Pub. date: 2009 | Online Pub. Date: December 16, 2008 | DOI: 10.4135/9781412963992 | Print ISBN: 9781412906784 | Online ISBN: 9781412963992| Publisher:SAGE Publications, Inc.About this encyclopedia
Dan W. Butin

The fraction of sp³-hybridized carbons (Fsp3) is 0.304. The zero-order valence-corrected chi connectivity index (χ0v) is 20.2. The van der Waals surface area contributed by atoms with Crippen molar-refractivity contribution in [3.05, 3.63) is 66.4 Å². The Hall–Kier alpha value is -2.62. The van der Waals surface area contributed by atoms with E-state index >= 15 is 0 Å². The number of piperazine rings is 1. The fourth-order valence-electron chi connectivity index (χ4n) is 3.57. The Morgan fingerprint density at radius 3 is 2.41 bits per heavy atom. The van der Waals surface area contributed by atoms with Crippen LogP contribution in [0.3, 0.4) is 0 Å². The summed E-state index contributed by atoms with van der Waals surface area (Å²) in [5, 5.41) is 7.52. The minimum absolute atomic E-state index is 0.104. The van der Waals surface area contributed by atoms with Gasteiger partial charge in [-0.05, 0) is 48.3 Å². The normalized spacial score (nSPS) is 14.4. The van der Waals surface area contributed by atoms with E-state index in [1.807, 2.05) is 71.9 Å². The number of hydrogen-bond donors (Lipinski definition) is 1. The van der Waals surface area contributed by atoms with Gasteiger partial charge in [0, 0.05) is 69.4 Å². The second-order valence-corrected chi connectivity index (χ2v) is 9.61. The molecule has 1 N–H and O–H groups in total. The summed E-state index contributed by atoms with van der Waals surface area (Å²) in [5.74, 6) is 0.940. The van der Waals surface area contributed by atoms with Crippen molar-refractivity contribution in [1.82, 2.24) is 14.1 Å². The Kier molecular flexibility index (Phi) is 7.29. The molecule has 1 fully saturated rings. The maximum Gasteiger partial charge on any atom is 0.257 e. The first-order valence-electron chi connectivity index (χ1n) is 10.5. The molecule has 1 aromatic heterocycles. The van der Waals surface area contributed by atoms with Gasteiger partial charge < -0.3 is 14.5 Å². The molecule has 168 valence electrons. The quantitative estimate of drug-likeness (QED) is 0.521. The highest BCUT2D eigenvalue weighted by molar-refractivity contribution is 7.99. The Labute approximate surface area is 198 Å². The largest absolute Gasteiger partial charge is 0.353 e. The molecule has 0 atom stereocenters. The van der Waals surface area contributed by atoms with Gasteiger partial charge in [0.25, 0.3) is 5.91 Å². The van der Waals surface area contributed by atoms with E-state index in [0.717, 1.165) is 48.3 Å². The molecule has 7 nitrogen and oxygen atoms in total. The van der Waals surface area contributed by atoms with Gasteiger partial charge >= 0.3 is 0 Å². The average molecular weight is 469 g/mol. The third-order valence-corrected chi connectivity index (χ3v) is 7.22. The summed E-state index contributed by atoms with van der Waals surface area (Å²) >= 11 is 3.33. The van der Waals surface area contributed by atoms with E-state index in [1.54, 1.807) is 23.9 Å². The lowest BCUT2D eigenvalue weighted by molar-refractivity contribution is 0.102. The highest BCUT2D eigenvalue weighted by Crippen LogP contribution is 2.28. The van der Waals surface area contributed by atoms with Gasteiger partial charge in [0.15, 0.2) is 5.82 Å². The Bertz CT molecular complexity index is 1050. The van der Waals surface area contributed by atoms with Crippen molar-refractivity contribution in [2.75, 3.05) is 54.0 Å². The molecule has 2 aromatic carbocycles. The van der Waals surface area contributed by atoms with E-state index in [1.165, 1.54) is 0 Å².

Student resistance to classroom instruction is often conceptualized as a student's critical rejection of formal and impositional academic content knowledge. Yet student resistance in K-12 and higher education can be understood in much broader and more nuanced terms. If student resistance is viewed as the willful (be it active or passive) rejection of academic content, then one can begin with John Dewey's comment in How We Think that teaching and learning are much like selling and buying: “One might as well say he has sold when no one has bought, as to say that he has taught when no one has learned” (p. 29). Viewing student resistance through such a broad lens makes clear that this is a long-standing phenomenon cutting across categories of race, ethnicity, class, and gender. Although such resistance may be labeled as academic “failure,” it is just as possible to ...